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Global Climate Change DigestArchives of the
Global Climate Change Digest

A Guide to Information on Greenhouse Gases and Ozone Depletion
Published July 1988 through June 1999



Item #d97jul53

"Greenhouse Wars," F. Pearce, New Scientist, pp. 38-43, July 19, 1997.

A substantial examination of the views of the more vocal scientific skeptics on climate change and how their views compare with those of more mainstream scientists, an exchange which often rises to a "crossfire of personal and professional abuse." The discussion focuses on a major deviation of climate model simulations from observations. For the past two decades, the observed warming at the ground has failed to penetrate the atmosphere above. Models do not show this feature, suggesting they are not properly simulating climate feedbacks involving water vapor or the degree to which the world will warm as greenhouse gases rise.

Item #d97jul54

"The Coming Climate," T.R. Karl, N. Nicholls, J. Gregory, Scientific American, pp. 78-83, May 1997.

Explains how meteorological records and computer models permit insights into some of the broad weather patterns of a warmer world. Simplistic predictions that scorching summers, more cyclones and heavier rainfall are in store can be far off the mark; these experts, who contributed to the IPCC assessment of climate change, offer a more realistic view.

Item #d97jul55

"Greenhouse Forecasting Still Cloudy," R.A. Kerr, Science, pp. 1040-1042, May 16, 1997. (See Global Climate Change Digest, NEWS, June 1997.)

Item #d97jul56

"Earth at a Crossroads," special issue of Nucleus, Summer 1997. (Union of Concerned Scientists, Two Brattle Sq., Cambridge MA 02238; e-mail:; WWW:

Published as part of the Union's campaign to help enact strong emission agreements at Kyoto in December. Articles summarize the global warming problem, relate greenhouse gas emissions to local air pollution, and discuss the roles of transportation emissions and wind energy.

Item #d97jul57

"Storm Warnings Rattle Insurers," B. Hileman, Chemical & Engineering News, pp. 28-32, Apr. 14, 1997.

Extreme weather events (blizzards, high winds, floods) have become more frequent in many countries over the past six years. In the U.S., only a few areas have escaped experiencing 100-year weather events. At the same time, insurance claims have been rising. Many reinsurance industry leaders in Europe, Japan and the U.S. have decided that these rising costs probably result from human-induced climate change, and they have been active at the U.N., pushing for limits on greenhouse gases. Discusses whether global warming or other factors (like natural variability) are at the root of the rising amount of insurance claims.

Item #d97jul58

"The Use and Abuse of Climate Models," K.E. Trenberth, Nature, pp. 131-133, Mar. 13, 1997. (See Global Climate Change Digest, PROF. PUBS./GEN. INTEREST & POLICY, Apr. 1997.)

Item #d97jul59

"How Much Food Will We Need in the 21st Century?" W.H. Bender, Environment, pp. 7-11, 27-28, Mar. 1997. (See Global Climate Change Digest, PROF. PUBS./GEN. INTEREST & COMMENTARY, June 1997.)

Item #d97jul60

"A Pacific Response to Climate Change," J. Hay, Tiempo, pp. 1-10, Mar. 1997. (Contact Mick Kelly, Sch. Environ. Sci., Univ. E. Anglia, Norwich NR4 7TJ, UK.)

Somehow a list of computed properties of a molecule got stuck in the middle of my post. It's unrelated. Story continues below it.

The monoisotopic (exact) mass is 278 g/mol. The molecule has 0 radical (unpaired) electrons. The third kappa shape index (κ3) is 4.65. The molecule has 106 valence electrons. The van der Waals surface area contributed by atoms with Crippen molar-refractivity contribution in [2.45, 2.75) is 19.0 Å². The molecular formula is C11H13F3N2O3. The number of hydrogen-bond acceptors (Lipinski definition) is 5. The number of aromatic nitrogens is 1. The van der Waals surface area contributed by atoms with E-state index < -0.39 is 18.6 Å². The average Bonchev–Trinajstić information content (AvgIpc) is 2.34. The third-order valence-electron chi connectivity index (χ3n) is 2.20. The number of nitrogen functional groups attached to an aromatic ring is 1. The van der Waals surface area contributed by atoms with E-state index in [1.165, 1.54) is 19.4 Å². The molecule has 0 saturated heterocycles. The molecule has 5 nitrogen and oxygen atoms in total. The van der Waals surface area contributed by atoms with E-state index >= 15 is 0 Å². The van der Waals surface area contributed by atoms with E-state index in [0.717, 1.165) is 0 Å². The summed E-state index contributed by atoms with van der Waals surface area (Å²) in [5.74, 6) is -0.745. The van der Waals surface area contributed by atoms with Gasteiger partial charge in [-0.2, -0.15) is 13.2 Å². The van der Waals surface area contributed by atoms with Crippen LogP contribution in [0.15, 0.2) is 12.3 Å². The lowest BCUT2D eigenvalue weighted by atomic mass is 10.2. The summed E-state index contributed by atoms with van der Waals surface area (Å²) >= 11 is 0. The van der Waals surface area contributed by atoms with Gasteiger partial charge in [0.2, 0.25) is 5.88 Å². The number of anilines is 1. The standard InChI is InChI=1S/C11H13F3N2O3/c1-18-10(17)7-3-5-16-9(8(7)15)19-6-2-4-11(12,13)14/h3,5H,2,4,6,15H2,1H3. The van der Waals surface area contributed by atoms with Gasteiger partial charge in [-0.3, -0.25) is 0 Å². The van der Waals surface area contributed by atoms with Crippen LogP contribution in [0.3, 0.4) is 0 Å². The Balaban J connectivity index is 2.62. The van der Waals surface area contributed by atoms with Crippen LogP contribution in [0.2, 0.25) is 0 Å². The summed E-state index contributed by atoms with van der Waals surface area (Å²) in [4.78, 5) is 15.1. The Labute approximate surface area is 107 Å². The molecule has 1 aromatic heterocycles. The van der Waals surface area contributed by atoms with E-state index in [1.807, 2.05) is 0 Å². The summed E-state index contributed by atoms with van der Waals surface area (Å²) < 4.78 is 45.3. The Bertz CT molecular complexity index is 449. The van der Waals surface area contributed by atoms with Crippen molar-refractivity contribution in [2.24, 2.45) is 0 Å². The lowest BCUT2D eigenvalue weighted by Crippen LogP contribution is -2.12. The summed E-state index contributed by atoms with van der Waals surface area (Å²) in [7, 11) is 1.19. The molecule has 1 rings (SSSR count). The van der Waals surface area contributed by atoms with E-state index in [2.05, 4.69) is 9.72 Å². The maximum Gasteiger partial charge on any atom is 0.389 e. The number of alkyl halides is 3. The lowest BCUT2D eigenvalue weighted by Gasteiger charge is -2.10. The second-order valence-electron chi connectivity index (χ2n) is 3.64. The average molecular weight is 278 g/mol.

The most significant and immediate consequences of climate change to Pacific Island states are likely to be related to changes in rainfall, soil moisture, prevailing winds, sea level and patterns of wave action. Assessments for this region will have little validity if they ignore the local dominance of subsistence economies, customary land ownership and village-based decision making, and the limited capacity to adapt to or mitigate climate change. Discusses specific policy responses and regional action strategies that can be undertaken in these states.

Item #d97jul61

"Rowland: CFCs to Foreign Affairs," Chemical & Engineering News, pp. 44-49, Feb. 17, 1997.

An interview by R.J. Seltzer with Nobel Laureate F. Sherwood Rowland, who is currently foreign secretary of the National Academy of Sciences. Rowland discusses how regulations on stratospheric ozone depletion were put together, and comments that because of that issue's special characteristics, it's not possible to generalize the process to other issues. He predicts that ozone depletion probably will not worsen significantly in the Southern Hemisphere, but could in the north.

Item #d97jul62

"Industrial Agriculture--Driving Climate Change?" P. Bunyard." (See PROF. PUBS./OF GEN. INTEREST, this Global Climate Change Digest issue--July 1997.)

Item #d97jul63

"You've Got to Give a Little," V. Kiernan, New Scientist, p. 50, Oct. 26, 1996.

Discusses the Chlorine Game, a model role-playing game invented by Lawrence Susskind et al. of the Massachusetts Institute of Technology, in which participants are assigned various roles in negotiating an international environmental treaty. The value of this teaching tool is in the way it teaches the realities of negotiation, and connects technique and context. When diplomats have played the Chlorine Game, they have noted its more informal approach (allowing brainstorming rather than repetitions of government policies) is better suited to examining alternatives with an eye toward developing a solution acceptable to all nations.

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